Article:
Australia Records Biggest Job Gain This Year, Led by Full-TimersBy
Employment jumps 39,100, more than double economist forecasts
Coal state Queensland surges to end three months of job losses
Australia’s economy recorded its biggest monthly jobs gain this year, led by full-time employment, while a higher participation rate also signaled a healthier labor market.
- Employment jumped 39,100 from October, more than double economists’ forecast for a 17,500 gain
- October jobs gain was upwardly revised to 15,200 from 9,800
- Jobless rate rose to 5.7 percent from 5.6 percent; economists forecast 5.6 percent
- Full-time jobs surged by 39,300; part-time employment fell by 200
- Participation rate rose to 64.6 percent from 64.4 percent; economists predicted 64.5 percent
The data showed a turnaround in hiring as full-time jobs came to the fore and the participation rate reversed declines of recent months, bringing optimism to an economy that contracted last quarter and where consumer confidence has weakened. It also validates the central bank’s forecast hiring would improve in coming months after mixed messages from the labor market, and suggests policy makers will extend an interest-rate pause; the currency was little changed as Federal Reserve tightening overshadowed local news.
The Reserve Bank of Australia has kept the cash rate at a record-low 1.5 percent for the past four months as it gauges which way the economy will break. Gross domestic product fell in the three months through September, just the fourth drop since a 1991 recession, while commodity prices led by coal are retracing highs from the mining boom era.
- The data “would provide the RBA with some comfort following last week’s shockingly weak GDP print and the soft tone” in business conditions, said Jo Masters, a senior economist at Australia & New Zealand Banking Group Ltd. “While momentum in the labor market has slowed, we expect the unemployment rate to slowly trend lower. We continue to see the RBA on hold, with an easing bias.”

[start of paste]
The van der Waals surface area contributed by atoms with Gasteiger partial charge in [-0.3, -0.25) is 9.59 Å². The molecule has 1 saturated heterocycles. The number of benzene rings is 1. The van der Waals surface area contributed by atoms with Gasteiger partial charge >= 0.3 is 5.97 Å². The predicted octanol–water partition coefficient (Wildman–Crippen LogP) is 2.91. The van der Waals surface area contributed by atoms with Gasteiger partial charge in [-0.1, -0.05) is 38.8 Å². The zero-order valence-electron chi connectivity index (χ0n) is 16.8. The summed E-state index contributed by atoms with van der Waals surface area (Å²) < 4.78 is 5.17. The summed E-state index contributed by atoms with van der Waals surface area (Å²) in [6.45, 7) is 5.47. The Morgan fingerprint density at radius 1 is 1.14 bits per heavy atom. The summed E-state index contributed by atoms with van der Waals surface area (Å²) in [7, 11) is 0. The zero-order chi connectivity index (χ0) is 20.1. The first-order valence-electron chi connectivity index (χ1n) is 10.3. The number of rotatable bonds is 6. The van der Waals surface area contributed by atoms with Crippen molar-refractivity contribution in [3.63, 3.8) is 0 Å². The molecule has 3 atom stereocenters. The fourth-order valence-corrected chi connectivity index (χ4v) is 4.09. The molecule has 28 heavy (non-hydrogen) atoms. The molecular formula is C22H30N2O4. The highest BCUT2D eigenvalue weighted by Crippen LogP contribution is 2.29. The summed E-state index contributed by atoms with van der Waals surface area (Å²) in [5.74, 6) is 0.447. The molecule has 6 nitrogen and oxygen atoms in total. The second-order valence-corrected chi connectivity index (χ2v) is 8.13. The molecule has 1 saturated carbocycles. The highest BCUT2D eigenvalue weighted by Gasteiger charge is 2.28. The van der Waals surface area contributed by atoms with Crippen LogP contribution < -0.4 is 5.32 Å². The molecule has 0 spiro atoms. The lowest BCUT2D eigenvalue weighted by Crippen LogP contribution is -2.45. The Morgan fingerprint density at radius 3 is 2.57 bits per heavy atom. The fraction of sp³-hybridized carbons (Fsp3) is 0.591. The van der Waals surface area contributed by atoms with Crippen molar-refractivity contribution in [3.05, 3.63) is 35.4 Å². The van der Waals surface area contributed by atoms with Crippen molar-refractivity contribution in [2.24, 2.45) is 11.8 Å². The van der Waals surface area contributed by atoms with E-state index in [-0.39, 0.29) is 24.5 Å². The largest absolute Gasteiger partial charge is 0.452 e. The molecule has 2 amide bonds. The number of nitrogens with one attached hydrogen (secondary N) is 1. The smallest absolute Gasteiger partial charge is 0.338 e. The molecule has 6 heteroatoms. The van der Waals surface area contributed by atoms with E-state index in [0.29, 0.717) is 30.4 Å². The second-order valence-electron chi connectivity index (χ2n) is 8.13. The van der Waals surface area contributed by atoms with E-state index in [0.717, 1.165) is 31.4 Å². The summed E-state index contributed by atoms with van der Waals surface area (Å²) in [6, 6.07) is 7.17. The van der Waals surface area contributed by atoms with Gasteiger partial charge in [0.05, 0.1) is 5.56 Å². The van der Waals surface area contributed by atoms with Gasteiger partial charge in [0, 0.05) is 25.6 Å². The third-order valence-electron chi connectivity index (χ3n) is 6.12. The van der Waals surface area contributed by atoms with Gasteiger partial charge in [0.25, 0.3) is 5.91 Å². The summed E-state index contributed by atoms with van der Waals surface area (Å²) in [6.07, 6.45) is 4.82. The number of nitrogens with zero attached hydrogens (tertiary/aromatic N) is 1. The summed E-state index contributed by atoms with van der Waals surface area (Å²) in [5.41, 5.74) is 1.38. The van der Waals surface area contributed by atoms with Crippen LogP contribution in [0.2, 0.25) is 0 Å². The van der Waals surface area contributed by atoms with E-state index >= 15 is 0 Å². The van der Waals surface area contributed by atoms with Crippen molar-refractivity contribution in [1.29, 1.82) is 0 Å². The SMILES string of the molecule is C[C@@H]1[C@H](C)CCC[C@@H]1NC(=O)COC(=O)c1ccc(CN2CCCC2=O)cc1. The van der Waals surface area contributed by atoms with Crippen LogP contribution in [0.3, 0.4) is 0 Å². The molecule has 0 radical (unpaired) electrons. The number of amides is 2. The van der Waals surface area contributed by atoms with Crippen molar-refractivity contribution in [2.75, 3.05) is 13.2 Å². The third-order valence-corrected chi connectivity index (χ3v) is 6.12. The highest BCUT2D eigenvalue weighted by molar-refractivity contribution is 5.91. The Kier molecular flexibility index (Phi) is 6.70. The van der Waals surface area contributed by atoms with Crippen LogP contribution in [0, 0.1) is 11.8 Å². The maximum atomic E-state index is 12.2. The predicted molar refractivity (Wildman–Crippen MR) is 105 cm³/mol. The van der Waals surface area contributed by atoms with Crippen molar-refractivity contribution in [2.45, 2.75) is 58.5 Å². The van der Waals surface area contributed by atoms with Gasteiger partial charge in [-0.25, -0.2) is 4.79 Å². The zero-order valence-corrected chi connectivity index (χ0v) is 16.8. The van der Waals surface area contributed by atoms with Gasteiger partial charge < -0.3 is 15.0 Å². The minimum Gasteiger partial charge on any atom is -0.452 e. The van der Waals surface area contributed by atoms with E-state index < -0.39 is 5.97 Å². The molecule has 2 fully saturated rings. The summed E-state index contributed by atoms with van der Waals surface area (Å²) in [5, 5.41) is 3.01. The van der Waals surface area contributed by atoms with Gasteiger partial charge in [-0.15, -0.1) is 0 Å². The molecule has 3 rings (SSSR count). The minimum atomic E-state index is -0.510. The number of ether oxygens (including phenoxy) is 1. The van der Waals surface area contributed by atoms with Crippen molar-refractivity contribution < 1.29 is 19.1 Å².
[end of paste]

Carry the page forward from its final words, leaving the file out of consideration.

- “The underlying trends remain subdued across the board and consistent with our view that the labor market details are weaker than the headline unemployment rate would suggest,” said Su-Lin Ong, head of Australian economic and fixed-income strategy at Royal Bank of Canada in Sydney. “Also consistent with this is the divergence between the traditional unemployment rate measure and the underemployment rate.”
- The “strength” in the labor market “is entirely due to seasonal adjustment not capturing recent employment trends, and the markets should ignore it,” said Annette Beacher, head of Asia-Pacific research at TD Securities Ltd. in Singapore. “Full-time hours worked are shrinking, and so it is difficult to construct a case for a pickup in wage inflation and overall inflation in Australia in the near term.”
- Queensland, the heart of the nation’s resurgent coal industry, led job gains with 38,600 hires, bringing to an end three months of losses
- Western Australia, which has struggled with the unwinding of mining investment, recorded a jump in its unemployment rate to 6.9 percent from 6.5 percent
- The rustbelt state of South Australia recorded the highest unemployment at 7 percent
- Hours worked in all jobs fell by 10.4 million
- Full-time employment has decreased by 45,800 in the first 11 months of this year, while part-time hiring jumped 126,500